Scott Gunderson: 2017 Outstanding Educator

"Welcome to management, the world of gray." -- Scott Gunderson
"Welcome to management, the world of gray." -- Scott Gunderson

Business management instructor has taught at DCTC for 16 years

Scott Gunderson, an instructor in the Business & Management department at Dakota County Technical College, has been named the college’s 2017 Outstanding Educator. In that role, Gunderson has been nominated for the 2017 Minnesota State Board of Trustees Educator of the Year Award for Excellence in Teaching.

All Outstanding Educators will receive a framed certificate and silver medallion suitable for wearing with academic regalia. The Outstanding Educators will also be invited to the 2017 Awards for Excellence in Teaching presentation during a noon luncheon Wednesday, April 19, 2017, at the Saint Paul Hotel in St. Paul, Minnesota.

Tim Wynes, J.D., president of DCTC and Inver Hills Community College, reported that Gunderson’s selection as Outstanding Educator recognizes his superior contributions to students, the college, surrounding communities and the Minnesota State system.

“In 2016, Scott was honored as the DCTC Outstanding Instructor of the Year,” President Wynes said. “He began teaching at our college in July 2000 after a remarkable career in the private sector. In addition to his role as a business management instructor, Scott has also served as a consultant and trainer in the college’s Customized Training and Continuing Education division.”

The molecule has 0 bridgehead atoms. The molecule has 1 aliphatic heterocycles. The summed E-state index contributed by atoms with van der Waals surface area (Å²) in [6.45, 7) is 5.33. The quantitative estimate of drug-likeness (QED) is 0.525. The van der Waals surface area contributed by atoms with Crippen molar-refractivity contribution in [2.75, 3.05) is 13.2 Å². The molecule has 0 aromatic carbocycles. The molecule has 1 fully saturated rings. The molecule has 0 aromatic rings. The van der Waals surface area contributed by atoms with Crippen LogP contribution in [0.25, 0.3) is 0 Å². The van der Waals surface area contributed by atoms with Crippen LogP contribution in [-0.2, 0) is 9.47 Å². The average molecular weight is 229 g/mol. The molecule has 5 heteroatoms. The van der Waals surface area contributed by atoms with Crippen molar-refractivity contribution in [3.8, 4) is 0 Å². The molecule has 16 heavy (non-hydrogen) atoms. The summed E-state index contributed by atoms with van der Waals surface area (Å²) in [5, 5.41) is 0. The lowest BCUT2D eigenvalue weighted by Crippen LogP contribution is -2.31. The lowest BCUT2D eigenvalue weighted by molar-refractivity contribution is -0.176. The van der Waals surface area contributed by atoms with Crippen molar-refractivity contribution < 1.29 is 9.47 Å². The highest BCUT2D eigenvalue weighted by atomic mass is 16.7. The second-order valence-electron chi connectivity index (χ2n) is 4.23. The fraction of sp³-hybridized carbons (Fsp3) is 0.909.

Business and management experience

Gunderson brought extensive managerial experience to his teaching duties at DCTC, having served early in his career as an innovative, training-oriented manager of three fast-food restaurants in southeastern Wisconsin and northern Illinois.

In 1982, Gunderson joined the security and safety team at a nuclear power plant. Over the next 18 years, he worked in a number of roles, including response team leader, shift supervisor, security force manager, quality assurance manager, training manager, human resources director and district manager.

“I stress the importance of emotional intelligence (EI) development as a primary tool business professionals need to adapt to changing business environs and respond in timely, effective ways. Unless the building is on fire, you have time to research your actions.” — Scott Gunderson

In 1995, he became a franchise manager at a top-tier global security company. He was responsible for the state of Minnesota, including all nuclear power plants and a large number of prestigious companies. He also served as adjunct faculty in the Wisconsin Technical College System (WTCS).

Gunderson discovered college as an older student with an already impressive business background. He has a Master of Public and Nonprofit Administration (MPNA) from Metropolitan State University. He also has a Bachelor of Science in Management from LaSalle University and an A.A.S. in Business Management from Gateway Technical College.

Teaching at DCTC